June 08, 2005,
Do you know of any school that dispenses Tylenol without parental permission? They pretty universally can't. But in six states and the District of Columbia, it is currently legal for a child to get an abortion without a parent's permission. In 11 states, parental-consent laws are bogged down in court rulings. The majority of states, 33, have working prohibitions on kids getting abortions without parental permission.
The debate over parental notification is red hot: Priscilla Owen's judicial nomination was partly held up by Senate Democrats because of a parental-notification ruling she made on the Texas supreme court.
Now the nation's top court has agreed to get involved in the issue. The U.S. Supreme Court will hear a challenge to New Hampshire's parental-consent law in its fall term. The Granite State's law requires a girl's parents to be notified 48 hours before an abortion is performed. Last year, a federal appeals court found that the law was unconstitutional based on a 1992 Supreme Court precedent that forbids any "undue burden" on the exercise of (court-imposed) abortion rights.
The headlines about the New Hampshire case make the parental-involvement issue seem so much more controversial and complicated than it should be. "Supreme Court Rejoins Fractious Abortion Debate," the New York Times announced.
Take away the obvious frenzies that come with any abortion or Supreme Court-related matter (never mind the two combined), the big picture this time is as clear-cut common sense as you get in the abortion debate.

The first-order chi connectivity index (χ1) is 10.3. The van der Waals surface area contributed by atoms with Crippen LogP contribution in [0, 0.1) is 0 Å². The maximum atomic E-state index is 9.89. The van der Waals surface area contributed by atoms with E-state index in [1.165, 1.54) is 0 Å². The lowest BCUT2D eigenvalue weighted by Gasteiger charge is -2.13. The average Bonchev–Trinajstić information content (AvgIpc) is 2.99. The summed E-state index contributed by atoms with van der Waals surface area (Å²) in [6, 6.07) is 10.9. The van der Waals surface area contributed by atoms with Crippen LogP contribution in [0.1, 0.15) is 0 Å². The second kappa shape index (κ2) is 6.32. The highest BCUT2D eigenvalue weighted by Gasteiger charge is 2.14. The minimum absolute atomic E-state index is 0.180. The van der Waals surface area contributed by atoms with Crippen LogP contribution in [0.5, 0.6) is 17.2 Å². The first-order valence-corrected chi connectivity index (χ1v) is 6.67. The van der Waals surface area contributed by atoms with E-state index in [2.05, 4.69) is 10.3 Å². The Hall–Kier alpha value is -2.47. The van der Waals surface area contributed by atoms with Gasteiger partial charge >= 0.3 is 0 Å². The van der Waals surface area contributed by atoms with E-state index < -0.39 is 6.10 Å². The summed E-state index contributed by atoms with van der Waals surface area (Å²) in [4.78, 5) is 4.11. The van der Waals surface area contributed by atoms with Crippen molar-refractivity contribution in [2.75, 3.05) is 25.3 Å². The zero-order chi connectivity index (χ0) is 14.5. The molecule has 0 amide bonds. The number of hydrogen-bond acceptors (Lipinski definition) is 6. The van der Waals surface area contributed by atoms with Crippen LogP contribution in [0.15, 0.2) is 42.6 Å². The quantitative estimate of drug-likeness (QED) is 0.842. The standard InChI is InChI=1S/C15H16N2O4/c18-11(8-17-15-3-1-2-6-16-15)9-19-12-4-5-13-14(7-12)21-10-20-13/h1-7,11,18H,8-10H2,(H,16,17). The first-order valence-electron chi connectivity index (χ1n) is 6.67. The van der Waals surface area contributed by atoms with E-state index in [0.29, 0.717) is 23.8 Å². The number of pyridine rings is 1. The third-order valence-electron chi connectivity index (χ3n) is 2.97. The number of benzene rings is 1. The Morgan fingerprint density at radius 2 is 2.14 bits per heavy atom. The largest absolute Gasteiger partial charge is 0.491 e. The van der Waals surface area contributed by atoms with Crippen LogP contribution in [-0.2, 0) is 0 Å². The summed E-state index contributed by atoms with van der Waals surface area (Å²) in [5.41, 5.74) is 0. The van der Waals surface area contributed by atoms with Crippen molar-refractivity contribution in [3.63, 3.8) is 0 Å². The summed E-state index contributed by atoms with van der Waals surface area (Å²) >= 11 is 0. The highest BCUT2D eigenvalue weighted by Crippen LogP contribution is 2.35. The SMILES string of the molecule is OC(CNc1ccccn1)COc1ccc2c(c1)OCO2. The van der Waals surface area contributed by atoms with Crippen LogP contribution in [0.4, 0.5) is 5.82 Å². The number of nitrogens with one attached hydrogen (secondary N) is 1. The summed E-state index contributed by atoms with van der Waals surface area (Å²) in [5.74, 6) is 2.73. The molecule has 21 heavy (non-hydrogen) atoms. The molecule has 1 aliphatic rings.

In New Hampshire the state that now heads up the steps of the nation's highest Court to defend its right to require parental notice for minor abortions children under 18 must have a parent's permission to use tanning machines. Tanning machines. If they're under age 14, they must also have a doctor's note.
Some of those other "free" states also have skewed priorities: In California, parental permission is also required for 14 to 17 year-olds to use tanning machines, and children under 14 are prohibited from using them, period. These same kids can have abortions without so much as a peep to a parent.
In New York, where there is no abortion parental-consent or -notice law, kids' can't get a nose ring or a tattoo without the folks' O.K. Music to many parents ears, perhaps, but ludicrous when you realize a girl can get an abortion at the clinic across the street from the tattoo parlor without Mom or Dad knowing she is pregnant.
An April Fox News/Opinion Dynamics poll found 78 percent of respondents supporting parental-notification requirements for children obtaining abortions. Similar polls have had similar results including an April Quinnipiac University poll that had 73 percent in agreement with notification requirements.
Opponents who argue that consent requirements or mere notification further injures victims of incest, for instance, are a mere distraction, because most of these girls would get legal protection.
At the heart of the yelling against a common-sense attempt to keep kids away from making such a grave decision without parental inclusion is the worry that guides a lot of the actions from the Left in America today: an opposition to anything that might in anyway restrict legal abortion in America.
Dems like Hillary Clinton talk the talk about wanting to find a common ground on abortion, but then as Senator Clinton has oppose a bill now before the Senate that would prohibit a teen in a parental-consent state from obtaining an abortion in a reproductively "free" state.
Until abortion advocates like Hill walk the talk and embrace perfectly sensible restrictions on their sacred right to privacy, good luck reaching that majority of Americans who see parental-consent laws as simply normal.
(c) 2005, Newspaper Enterprise Assn.